On the other side of Europe’s border, the Greek Coast Guard and Frontex (the EU’s Border Protection Agency), with bloated budgets increasing further every year, are building up the walls of Fortress Europe, threatening people’s lives by pushing migrants back to Turkey. In Greece, the islands that are close to the Anatolian peninsula are defined as ‘hotspots’ where exceptional procedural rules apply. Here, migrants are portrayed as a threat to the existence of Greece itself. Migrants who do manage to reach these islands after surviving pushback incidents face difficulties in accessing the asylum procedure and health care, and are forced to live in camps that operate as open-air prisons, far from city centers. Many migrants’ applications for international protection are rejected on the grounds that Turkey is a safe third country, citing the EU-Turkey Statement, which also turned the islands into de facto open-air prisons for people who are not permitted to leave. Moreover, in the Greek border camps, from the EU-Turkey Statement until today, many people have lost their lives trapped there, with no accountability from the Greek state and no change in migration policy. On the contrary, the Greek state with the (political and financial) support of the EU is opening new camps. In Greece, the people are being incited against migrants by media and political networks – just as in Turkey. In Greece, the government criminalizes migrants and people who work or stand in solidarity with migrants, launching absurd criminal investigations and convicting people in trials without evidence. By applying criminal provisions on espionage, smuggling and human trafficking, Greece reproduces yet again the climate of fear, which is already well established in Turkey through the extensive use of ‘anti-terror’ legislation.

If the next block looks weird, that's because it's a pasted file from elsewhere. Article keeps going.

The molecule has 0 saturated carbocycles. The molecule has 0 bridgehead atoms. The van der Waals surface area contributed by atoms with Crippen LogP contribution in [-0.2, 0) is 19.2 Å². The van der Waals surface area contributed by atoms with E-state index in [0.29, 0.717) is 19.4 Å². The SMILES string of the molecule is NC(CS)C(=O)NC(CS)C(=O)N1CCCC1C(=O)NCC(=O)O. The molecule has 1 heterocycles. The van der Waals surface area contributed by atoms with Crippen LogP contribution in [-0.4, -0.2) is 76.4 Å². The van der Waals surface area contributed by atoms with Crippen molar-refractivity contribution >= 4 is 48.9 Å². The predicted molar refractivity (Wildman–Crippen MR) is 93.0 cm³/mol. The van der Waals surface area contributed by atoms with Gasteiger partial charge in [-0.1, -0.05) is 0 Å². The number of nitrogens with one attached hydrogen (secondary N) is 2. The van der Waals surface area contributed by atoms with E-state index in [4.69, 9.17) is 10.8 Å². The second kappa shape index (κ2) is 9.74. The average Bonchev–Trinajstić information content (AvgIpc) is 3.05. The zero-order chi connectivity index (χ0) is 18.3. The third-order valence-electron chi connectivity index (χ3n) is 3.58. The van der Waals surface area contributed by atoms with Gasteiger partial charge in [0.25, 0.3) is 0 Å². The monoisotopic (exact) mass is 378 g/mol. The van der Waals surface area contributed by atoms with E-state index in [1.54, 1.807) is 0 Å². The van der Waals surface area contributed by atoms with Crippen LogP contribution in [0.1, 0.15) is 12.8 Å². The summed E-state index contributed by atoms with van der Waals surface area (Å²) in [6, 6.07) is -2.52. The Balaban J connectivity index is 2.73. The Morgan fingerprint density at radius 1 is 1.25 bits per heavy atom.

We, the undersigned organizations, declare that policies of border externalization, and of turning migrants into a cheap labor force, should be stopped immediately. We are against the use of migrants as leverage in domestic and international politics. 

We underline that the externalization statements signed between the EU and Turkey or North African countries are against international law. These externalization statements should be immediately revoked, as they violate the responsibilities of the parties to the 1951 Convention Relating to the Status of Refugees.  

We, the undersigned organizations, demand;

the immediate termination of the application of the EU-Turkey Statement, as codified in Greek national law and regulations or through international agreements with Turkey, as well as all similar externalization statements with other countries, which have been implemented with a similar motive of preventing migrants from entering the EU; 

that the practice of pushbacks between Turkey and Greece, in which the right to life and the prohibition of torture as enshrined in the European Convention of Human Rights are routinely violated, be stopped and remedy mechanisms for the survivors to be implemented immediately; 

that regulations assuring that migrants’ rights are respected, ensuring decent living conditions and freedom of movement, be implemented. 

  • Academics for Peace / Germany (Barış İçin Akademisyenler Almanya)
  • Adalet İçin Hukukçular / Lawyers for Justice
  • Agora Association Izmir (Turkey)
  • ASGI – Association for Juridical Studies on Immigration